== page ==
Comfrey – a great liquid fertiliser

Comfrey – a great liquid fertiliser

comfreyComfrey is a forgotten hero of the gardening world. It has a higher fertilizer analysis than most animal manures and compost. It has a tap root that goes metres into the earth and drags up minerals. I grow it at the edge of my bed as it is very good at suppressing weed and as a barrier to couch grass.

No rash or itching from comfrey on me

Most articles I have read state that it causes rashes and itching if it contacts bare flesh. I must be immune as it doesn’t worry me at all. Either that or most articles are copied by people who have never touched comfrey or had the personal experience of growing it.

WheelbarrowComfreyThe easiest way I have found to use comfrey is to shove it into a 200 litre barrel three quarters filled with water and let it sit for a few weeks with an occassional stir. A piece of electrical conduit makes a perfect stirring rod. I pulled up the wheelbarrow load and shoved it into the drum with no covering on my hands or arms. The comfrey grows quickly in the hot and wet summer here and the drum gets a wheelbarrow load every month to six weeks.

jiggle SiphonAfter letting the comfrey break down in the barrel for some time, you have to get it out. I purchased a  jiggle siphon from Supercheap for $11. It was too short so I got a 13mm dripper irrigation barb joiner and added a bit of old hose.

This made the hose long enough so that when the water level dropped, I could lower it further into the barrel and stop it from getting blocked by all the comfrey still breaking down in the barrel.

Comfrey is bullet proof and easy to grow and all you need to do is to dig it up or cut it in half with a spade. Leave half where it is and transplant the other half. It is like sweet potato, once you have it, you have it for life as it is practically impossible to kill.

Siphon comfrey tea from a barrel

Siphoning Comfrey Tea

I have comfrey growing in a number of locations. Where it is irrigated it grows all year round. In the dry season (winter in Brisbane) the comfrey disappears where it is not irrigated. As soon as the rain starts, it magically appears again.

Egg Fruit

Organic Egg PlantYes, I know nearly everyone calls them egg plants. But have a think about it for a minute. I am talking about the fruit that is on the plant. So what would that be? Egg plant fruit? Hence, I call them egg fruit. Have a look at this Lebanese egg plant. Hasn’t it got some fruit on it. I planted it four months ago and have already picked twenty fruit. This is the second flush.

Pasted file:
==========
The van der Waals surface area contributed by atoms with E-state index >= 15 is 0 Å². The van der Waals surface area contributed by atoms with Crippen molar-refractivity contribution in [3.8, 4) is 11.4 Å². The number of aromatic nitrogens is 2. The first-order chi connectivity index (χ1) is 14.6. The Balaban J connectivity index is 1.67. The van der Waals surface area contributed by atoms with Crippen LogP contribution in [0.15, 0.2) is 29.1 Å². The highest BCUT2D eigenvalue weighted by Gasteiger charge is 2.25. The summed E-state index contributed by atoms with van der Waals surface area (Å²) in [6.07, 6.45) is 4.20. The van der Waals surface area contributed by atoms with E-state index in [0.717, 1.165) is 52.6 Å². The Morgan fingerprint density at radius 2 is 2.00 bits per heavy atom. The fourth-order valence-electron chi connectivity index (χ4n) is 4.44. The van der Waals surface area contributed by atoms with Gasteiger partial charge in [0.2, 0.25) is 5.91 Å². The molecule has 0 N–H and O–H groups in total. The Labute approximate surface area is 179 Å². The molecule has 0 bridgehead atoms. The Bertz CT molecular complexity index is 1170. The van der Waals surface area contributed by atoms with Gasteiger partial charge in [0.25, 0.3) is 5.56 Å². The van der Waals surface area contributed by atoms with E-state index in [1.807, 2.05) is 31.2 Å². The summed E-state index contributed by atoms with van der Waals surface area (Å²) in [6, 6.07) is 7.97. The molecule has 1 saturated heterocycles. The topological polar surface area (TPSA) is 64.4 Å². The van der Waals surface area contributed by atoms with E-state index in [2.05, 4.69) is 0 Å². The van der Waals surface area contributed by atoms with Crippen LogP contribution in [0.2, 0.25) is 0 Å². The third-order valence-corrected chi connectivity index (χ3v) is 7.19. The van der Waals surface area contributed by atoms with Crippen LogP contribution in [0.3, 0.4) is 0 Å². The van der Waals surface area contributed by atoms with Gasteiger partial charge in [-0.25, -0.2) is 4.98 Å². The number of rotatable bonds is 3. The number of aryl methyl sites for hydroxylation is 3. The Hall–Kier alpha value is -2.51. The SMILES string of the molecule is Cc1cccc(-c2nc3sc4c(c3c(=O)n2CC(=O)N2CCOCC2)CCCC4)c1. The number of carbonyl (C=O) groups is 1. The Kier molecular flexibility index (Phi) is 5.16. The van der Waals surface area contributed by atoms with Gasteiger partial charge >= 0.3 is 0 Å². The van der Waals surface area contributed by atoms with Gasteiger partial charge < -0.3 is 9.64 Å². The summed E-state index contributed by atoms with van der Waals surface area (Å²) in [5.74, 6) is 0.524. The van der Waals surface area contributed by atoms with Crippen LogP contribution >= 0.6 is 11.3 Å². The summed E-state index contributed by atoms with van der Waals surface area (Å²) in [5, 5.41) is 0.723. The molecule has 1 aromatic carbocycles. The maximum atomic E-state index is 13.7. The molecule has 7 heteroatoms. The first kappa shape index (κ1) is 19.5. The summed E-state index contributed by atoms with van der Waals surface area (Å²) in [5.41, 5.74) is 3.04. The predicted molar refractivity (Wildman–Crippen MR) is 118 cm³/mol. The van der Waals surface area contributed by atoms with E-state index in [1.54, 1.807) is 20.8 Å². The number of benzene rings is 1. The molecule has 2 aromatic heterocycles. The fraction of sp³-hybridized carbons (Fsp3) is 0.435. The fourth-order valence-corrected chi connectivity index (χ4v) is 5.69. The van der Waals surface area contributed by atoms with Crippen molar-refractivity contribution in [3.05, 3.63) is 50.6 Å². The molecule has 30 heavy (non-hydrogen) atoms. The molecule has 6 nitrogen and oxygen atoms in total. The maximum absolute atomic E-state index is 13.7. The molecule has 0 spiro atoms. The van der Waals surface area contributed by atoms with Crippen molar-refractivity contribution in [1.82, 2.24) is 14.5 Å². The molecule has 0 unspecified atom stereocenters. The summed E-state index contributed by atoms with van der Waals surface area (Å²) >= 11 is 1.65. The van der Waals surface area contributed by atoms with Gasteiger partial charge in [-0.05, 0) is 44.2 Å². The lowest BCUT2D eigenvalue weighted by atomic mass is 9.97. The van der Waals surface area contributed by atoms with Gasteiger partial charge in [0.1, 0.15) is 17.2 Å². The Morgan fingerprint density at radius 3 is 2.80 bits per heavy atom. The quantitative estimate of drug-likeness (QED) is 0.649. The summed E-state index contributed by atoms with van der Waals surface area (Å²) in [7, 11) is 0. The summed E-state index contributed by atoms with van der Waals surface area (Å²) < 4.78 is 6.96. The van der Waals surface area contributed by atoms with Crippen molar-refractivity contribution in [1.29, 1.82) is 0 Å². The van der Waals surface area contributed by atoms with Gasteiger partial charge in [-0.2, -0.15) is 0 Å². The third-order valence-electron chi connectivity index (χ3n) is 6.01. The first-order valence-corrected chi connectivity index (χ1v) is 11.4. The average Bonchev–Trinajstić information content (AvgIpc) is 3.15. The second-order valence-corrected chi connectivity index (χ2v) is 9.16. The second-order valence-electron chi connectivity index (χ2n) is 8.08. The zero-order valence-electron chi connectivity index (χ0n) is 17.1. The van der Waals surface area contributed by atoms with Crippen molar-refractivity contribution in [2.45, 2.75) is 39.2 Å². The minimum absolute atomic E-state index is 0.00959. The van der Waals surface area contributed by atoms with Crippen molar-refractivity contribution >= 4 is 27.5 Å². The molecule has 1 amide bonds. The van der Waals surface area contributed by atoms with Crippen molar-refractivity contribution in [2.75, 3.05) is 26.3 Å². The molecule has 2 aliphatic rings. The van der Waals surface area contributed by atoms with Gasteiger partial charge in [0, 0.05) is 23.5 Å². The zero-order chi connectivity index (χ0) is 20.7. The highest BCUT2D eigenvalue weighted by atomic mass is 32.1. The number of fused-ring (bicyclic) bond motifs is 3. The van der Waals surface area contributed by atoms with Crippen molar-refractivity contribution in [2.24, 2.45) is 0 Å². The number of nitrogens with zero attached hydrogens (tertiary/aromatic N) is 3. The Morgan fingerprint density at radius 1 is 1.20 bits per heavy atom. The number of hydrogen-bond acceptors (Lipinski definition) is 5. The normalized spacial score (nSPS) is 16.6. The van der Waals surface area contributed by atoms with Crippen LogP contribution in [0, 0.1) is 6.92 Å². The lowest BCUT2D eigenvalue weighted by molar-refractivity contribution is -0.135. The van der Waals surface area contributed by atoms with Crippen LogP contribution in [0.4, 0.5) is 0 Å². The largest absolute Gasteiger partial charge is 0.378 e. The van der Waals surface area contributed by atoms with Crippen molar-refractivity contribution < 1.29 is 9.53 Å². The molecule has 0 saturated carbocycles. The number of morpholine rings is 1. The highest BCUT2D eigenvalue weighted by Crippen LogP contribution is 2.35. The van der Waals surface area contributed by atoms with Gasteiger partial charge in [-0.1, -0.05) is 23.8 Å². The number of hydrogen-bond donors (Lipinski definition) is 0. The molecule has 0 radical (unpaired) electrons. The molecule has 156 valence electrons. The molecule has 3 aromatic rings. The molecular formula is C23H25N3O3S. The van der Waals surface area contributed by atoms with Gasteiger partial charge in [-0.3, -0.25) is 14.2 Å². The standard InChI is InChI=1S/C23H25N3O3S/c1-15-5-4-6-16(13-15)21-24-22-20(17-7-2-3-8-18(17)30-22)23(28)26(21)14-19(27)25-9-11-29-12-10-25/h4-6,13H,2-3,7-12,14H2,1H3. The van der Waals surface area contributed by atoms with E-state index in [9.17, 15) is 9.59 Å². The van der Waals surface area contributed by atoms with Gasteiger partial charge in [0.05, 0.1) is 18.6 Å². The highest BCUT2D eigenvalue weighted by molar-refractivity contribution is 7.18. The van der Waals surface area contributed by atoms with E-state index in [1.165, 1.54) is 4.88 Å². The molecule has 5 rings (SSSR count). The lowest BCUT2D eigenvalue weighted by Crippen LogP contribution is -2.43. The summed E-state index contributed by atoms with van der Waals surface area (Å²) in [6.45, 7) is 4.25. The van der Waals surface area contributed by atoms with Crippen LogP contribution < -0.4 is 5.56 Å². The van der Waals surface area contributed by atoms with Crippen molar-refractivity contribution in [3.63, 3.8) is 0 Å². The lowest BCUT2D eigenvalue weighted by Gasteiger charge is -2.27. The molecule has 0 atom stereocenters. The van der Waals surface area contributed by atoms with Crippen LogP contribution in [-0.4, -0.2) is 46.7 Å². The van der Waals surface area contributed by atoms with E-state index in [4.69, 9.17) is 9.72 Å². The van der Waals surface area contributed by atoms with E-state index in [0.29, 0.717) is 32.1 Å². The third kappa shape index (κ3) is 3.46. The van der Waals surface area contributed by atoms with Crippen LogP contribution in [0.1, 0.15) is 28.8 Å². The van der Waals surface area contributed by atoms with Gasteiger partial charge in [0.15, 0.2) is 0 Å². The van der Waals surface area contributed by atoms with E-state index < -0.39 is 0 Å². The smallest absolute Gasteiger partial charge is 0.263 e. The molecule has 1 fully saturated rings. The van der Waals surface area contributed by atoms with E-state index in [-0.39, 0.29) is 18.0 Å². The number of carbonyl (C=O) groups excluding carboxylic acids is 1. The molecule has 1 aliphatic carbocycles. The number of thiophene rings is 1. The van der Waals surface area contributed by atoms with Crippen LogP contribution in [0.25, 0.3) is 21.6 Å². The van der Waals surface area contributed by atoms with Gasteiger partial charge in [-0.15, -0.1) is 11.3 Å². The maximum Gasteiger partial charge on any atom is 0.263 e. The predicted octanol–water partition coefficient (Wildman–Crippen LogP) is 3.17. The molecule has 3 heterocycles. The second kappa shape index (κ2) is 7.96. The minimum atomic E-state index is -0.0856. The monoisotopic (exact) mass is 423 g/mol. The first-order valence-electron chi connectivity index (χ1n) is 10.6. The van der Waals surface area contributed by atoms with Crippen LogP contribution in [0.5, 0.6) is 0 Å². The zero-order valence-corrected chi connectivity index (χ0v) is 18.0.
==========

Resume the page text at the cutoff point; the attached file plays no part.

Egg plant and grasshopperAs always when you grow vegetables without using chemicals to suppress the insects it takes a while to work out what grows well in your area and how much insect damage is too much. In the picture to the left you just might see the little diabolical that is causing the holes in the leaves. Look for a grasshopper. He’s sitting on the leaf to the right of the cluster of egg fruit. And while this grasshopper, along with all of his mates is having a bean feast on the egg plant, in turn he is becoming food for a couple of different birds.

Organic Gardens encourage birds and predatory insects

I am pleasantly surprised to have a magpie patrolling the garden and rounding up grasshoppers. What surprised me more was the mynah bird that also targets them.

Egg fruit lady birdThe idea of organic gardening is to create an environment where the plants can grow without the need of chemicals. When it comes to pests, you want to encourage the predators like lady birds, hover flies and lacewings. Letting plants go to seed will encourage them to visit and stay. Notice the two ladybirds in the top right corner of the picture above.

The last time I grew egg plant, I had the best plants you had ever seen, but very few egg fruit. I had 200 plants and I sent about 4 x 10kg boxes to market. This time I reckon I will pick that much off this one plant.

I didn’t think it would grow this well so didn’t bother tying it up or staking it. The weight of the fruit is pulling the branches to the ground. I can only attribute this to the amount of organic matter in my garden beds and the cracker dust I add also the rock dust. It has been quite hot, which helps with egg plants and we have had regular rain. I have a dripper system as well.

Needless to say I am pleased with this. All I have to do now is find the perfect recipe.

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